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'Made-Up' doesn't stop at skin deep

With complexity and depth, the ensemble comedy that is Tony Shalhoub's directing debut explores the nature of superficiality.

February 06, 2004|Kevin Thomas | Times Staff Writer

The title of the provocative "Made-Up" has a double meaning. It's a movie about a daughter intent on giving her mother a makeover, and how the mother's sister is making a movie about it, a project that the sister is clearly making up as she goes along. The film and the film-within-the-film are virtually synonymous, a la "The Blair Witch Project."

The central figure of both "Made-Up" and the film within is Brooke Adams' Elizabeth, a former actress and a divorcee living in a large Italianate Victorian house in Jamaica Plains, Mass., with her teenage daughter, Sara (Eva Amurri). Elizabeth has allowed herself to be persuaded to participate in the film to be supportive of her sister, Kate (Lynne Adams, Brooke's real-life sister), a dilettante in the arts desperate to get some piece of work "out there." Kate also argues that somehow the filming would be therapeutic for Sara, who apparently flirts with eating disorders. In short, Elizabeth, although adamant that her daughter go to college instead of cosmetology school, is trying to be a good sport.

Written by Lynne Adams from characters in her long-running play "Two-Faced" and directed by Brooke Adams' husband, Tony Shalhoub, in his feature directing debut, "Made-Up" is a comedy with lots going on and with considerable depth and complexity. There are moments when the film's energy flags amid so much talk, but Shalhoub manages to regain momentum each time.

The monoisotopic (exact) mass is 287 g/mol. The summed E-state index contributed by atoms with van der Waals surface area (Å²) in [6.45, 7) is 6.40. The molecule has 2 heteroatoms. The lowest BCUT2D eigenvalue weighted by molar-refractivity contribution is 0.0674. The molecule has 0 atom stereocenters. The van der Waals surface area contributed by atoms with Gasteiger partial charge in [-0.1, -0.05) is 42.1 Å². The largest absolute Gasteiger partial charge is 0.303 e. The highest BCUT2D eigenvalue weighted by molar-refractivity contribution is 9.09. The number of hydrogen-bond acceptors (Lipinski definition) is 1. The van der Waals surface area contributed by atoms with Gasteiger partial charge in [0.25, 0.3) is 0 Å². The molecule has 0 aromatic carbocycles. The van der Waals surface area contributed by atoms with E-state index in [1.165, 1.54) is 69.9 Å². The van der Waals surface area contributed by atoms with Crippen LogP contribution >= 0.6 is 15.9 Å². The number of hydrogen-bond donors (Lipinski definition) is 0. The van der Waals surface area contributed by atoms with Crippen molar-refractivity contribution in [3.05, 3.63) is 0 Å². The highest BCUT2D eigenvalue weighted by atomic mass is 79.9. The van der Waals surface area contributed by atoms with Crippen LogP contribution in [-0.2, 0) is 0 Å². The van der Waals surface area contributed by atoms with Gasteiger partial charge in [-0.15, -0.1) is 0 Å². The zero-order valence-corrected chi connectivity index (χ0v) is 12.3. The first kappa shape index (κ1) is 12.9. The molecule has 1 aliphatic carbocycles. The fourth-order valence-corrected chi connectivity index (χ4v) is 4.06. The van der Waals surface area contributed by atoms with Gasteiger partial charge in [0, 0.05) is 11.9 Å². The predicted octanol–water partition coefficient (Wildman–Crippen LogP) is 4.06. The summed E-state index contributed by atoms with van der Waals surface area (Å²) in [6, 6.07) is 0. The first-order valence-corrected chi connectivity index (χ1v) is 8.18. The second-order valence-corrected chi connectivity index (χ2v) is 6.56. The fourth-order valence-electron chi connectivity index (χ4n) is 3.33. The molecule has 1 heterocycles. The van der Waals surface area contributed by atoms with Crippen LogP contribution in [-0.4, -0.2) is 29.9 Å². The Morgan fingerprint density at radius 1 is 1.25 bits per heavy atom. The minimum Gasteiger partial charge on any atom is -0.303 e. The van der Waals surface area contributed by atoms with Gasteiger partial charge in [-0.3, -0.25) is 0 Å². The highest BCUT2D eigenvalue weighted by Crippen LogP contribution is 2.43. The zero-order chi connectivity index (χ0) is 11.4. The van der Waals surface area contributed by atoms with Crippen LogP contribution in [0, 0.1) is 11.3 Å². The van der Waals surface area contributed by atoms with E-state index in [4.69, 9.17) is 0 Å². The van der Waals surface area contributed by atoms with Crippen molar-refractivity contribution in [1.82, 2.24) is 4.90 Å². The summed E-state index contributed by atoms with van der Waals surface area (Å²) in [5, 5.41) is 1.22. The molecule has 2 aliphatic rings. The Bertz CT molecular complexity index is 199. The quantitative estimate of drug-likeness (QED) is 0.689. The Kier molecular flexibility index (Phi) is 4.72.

As Kate commences shooting in Elizabeth's home, where Sara begins working on her mother's appearance, she discovers a potential theme, a commentary on beauty and aging. Now Elizabeth is a lovely woman who has opted for a natural, low-maintenance look, which means her appearance is frankly middle-aged. By the time Sara finishes, giving her mother a temporary face-lift, artful makeup and a wig, Elizabeth looks 10 years younger, and the effect has an unexpected impact on her. She wonders how her ex-husband, Duncan (Gary Sinise) will react, and she is forced to consider giving more thought to her appearance.

In the meantime Duncan's live-in lover, Molly (Light Eternity), with whom he shares a large home nearby, is intrigued by Kate's project. Like Kate, Molly considers herself an artist, and can be pretentious and overbearing. But she has bonded with Sara -- and she has a contact in the film business. As a result, Kate begins to move from documentary toward fiction and decides the "new" Elizabeth looks so great she should have a romance; a romantic comedy, after all, would be an easier sell than a documentary. As it happens, a member of Kate's spiky crew -- which includes an amusingly temperamental camera-and-sound man (Lance Krall) -- is the nephew (Jim Issa) of a local restaurateur and amateur actor (Shalhoub) long separated from his wife....

Much bubbles to the surface, for "Made-Up" is a consideration of how filming has the potential for altering real life for better or worse, of how easy it is to look at people and life superficially. Adams is terrific at expressing all the conflicting emotions Elizabeth experiences when she is brought face to face with what she perceives as the ravages of time.

In working with Lynne Adams' script, Shalhoub, the esteemed star of the current USA series "Monk," gives his cast the inspiration and confidence to express the characters' many facets and seeming contradictions. One of the most engaging aspects of "Made-Up" is that as an ensemble piece the cast's young people, starting with Amurri, have the opportunity to stand out as well as its veterans. Deserving of a special nod is the film's own makeup designer, Trish Seeney, whose key task was to make Brooke Adams look older rather than younger.



MPAA rating: Unrated

Times guidelines: Adult themes

Brooke Adams...Elizabeth James Tivey

Lynne Adams...Kate James

Eva Amurri...Sara Tivey

Light Eternity...Molly Avrums

Max Hires...Tony Shalhoub

Gary Sinise...Duncan Tivey

A Sister Films release of a Vanity production. Director Shalhoub. Producers Lynne Adams, Brooke Adams, Mark Donadio. Executive producers George Fifield, Bob & Lois Weiner. Screenplay by Lynne Adams; loosely based on her one-woman play "Two-Faced." Cinematographer Gary Henoch. Editor Michael Matzdorff. Music Michael Wolff. Costumes Lisa Lesniak. Production designer Miriam Feldman. Running time: 1 hour, 36 minutes.

At selected theaters.

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